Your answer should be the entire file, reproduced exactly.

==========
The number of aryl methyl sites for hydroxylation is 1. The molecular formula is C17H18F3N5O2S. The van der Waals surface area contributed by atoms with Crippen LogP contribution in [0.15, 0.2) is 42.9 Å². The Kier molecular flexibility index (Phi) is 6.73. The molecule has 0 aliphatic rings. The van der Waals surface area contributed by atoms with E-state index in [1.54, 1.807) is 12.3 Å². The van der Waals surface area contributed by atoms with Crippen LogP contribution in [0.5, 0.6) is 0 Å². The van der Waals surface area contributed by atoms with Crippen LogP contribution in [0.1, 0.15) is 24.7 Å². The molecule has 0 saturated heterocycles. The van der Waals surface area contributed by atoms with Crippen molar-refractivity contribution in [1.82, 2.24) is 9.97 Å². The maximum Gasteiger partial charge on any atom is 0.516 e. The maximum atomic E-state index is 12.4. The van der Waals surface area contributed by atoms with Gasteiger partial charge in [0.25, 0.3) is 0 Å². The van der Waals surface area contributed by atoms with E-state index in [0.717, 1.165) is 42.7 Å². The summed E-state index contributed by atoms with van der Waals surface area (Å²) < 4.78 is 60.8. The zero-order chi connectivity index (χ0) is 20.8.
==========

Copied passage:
The number of aryl methyl sites for hydroxylation is 1. The molecular formula is C17H18F3N5O2S. The van der Waals surface area contributed by atoms with Crippen LogP contribution in [0.15, 0.2) is 42.9 Å². The Kier molecular flexibility index (Phi) is 6.73. The molecule has 0 aliphatic rings. The van der Waals surface area contributed by atoms with E-state index in [1.54, 1.807) is 12.3 Å². The van der Waals surface area contributed by atoms with Crippen LogP contribution in [0.5, 0.6) is 0 Å². The van der Waals surface area contributed by atoms with Crippen LogP contribution in [0.1, 0.15) is 24.7 Å². The molecule has 0 saturated heterocycles. The van der Waals surface area contributed by atoms with Crippen molar-refractivity contribution in [1.82, 2.24) is 9.97 Å². The maximum Gasteiger partial charge on any atom is 0.516 e. The maximum atomic E-state index is 12.4. The van der Waals surface area contributed by atoms with Gasteiger partial charge in [0.25, 0.3) is 0 Å². The van der Waals surface area contributed by atoms with E-state index in [0.717, 1.165) is 42.7 Å². The summed E-state index contributed by atoms with van der Waals surface area (Å²) < 4.78 is 60.8. The zero-order chi connectivity index (χ0) is 20.8.